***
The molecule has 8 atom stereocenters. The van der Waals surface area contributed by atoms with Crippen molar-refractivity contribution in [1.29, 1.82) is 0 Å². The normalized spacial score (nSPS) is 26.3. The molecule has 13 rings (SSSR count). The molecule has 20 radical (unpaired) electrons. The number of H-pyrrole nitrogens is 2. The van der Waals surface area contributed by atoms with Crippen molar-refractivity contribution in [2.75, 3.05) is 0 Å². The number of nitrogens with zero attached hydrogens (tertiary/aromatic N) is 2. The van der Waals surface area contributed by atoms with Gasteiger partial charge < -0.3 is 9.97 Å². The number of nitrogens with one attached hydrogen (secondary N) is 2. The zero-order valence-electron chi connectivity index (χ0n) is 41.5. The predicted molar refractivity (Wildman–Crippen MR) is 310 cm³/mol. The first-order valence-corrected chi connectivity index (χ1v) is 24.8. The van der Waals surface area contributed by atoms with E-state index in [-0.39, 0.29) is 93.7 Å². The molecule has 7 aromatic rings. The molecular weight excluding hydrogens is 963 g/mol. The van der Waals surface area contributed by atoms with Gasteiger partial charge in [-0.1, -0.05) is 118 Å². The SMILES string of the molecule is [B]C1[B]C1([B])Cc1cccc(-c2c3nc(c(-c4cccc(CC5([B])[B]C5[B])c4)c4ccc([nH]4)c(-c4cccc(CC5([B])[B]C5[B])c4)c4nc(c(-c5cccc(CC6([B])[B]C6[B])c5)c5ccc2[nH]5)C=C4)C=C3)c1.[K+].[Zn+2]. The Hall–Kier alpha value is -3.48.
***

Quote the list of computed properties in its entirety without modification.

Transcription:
The molecule has 8 atom stereocenters. The van der Waals surface area contributed by atoms with Crippen molar-refractivity contribution in [1.29, 1.82) is 0 Å². The normalized spacial score (nSPS) is 26.3. The molecule has 13 rings (SSSR count). The molecule has 20 radical (unpaired) electrons. The number of H-pyrrole nitrogens is 2. The van der Waals surface area contributed by atoms with Crippen molar-refractivity contribution in [2.75, 3.05) is 0 Å². The number of nitrogens with zero attached hydrogens (tertiary/aromatic N) is 2. The van der Waals surface area contributed by atoms with Gasteiger partial charge < -0.3 is 9.97 Å². The number of nitrogens with one attached hydrogen (secondary N) is 2. The zero-order valence-electron chi connectivity index (χ0n) is 41.5. The predicted molar refractivity (Wildman–Crippen MR) is 310 cm³/mol. The first-order valence-corrected chi connectivity index (χ1v) is 24.8. The van der Waals surface area contributed by atoms with E-state index in [-0.39, 0.29) is 93.7 Å². The molecule has 7 aromatic rings. The molecular weight excluding hydrogens is 963 g/mol. The van der Waals surface area contributed by atoms with Gasteiger partial charge in [-0.1, -0.05) is 118 Å². The SMILES string of the molecule is [B]C1[B]C1([B])Cc1cccc(-c2c3nc(c(-c4cccc(CC5([B])[B]C5[B])c4)c4ccc([nH]4)c(-c4cccc(CC5([B])[B]C5[B])c4)c4nc(c(-c5cccc(CC6([B])[B]C6[B])c5)c5ccc2[nH]5)C=C4)C=C3)c1.[K+].[Zn+2]. The Hall–Kier alpha value is -3.48.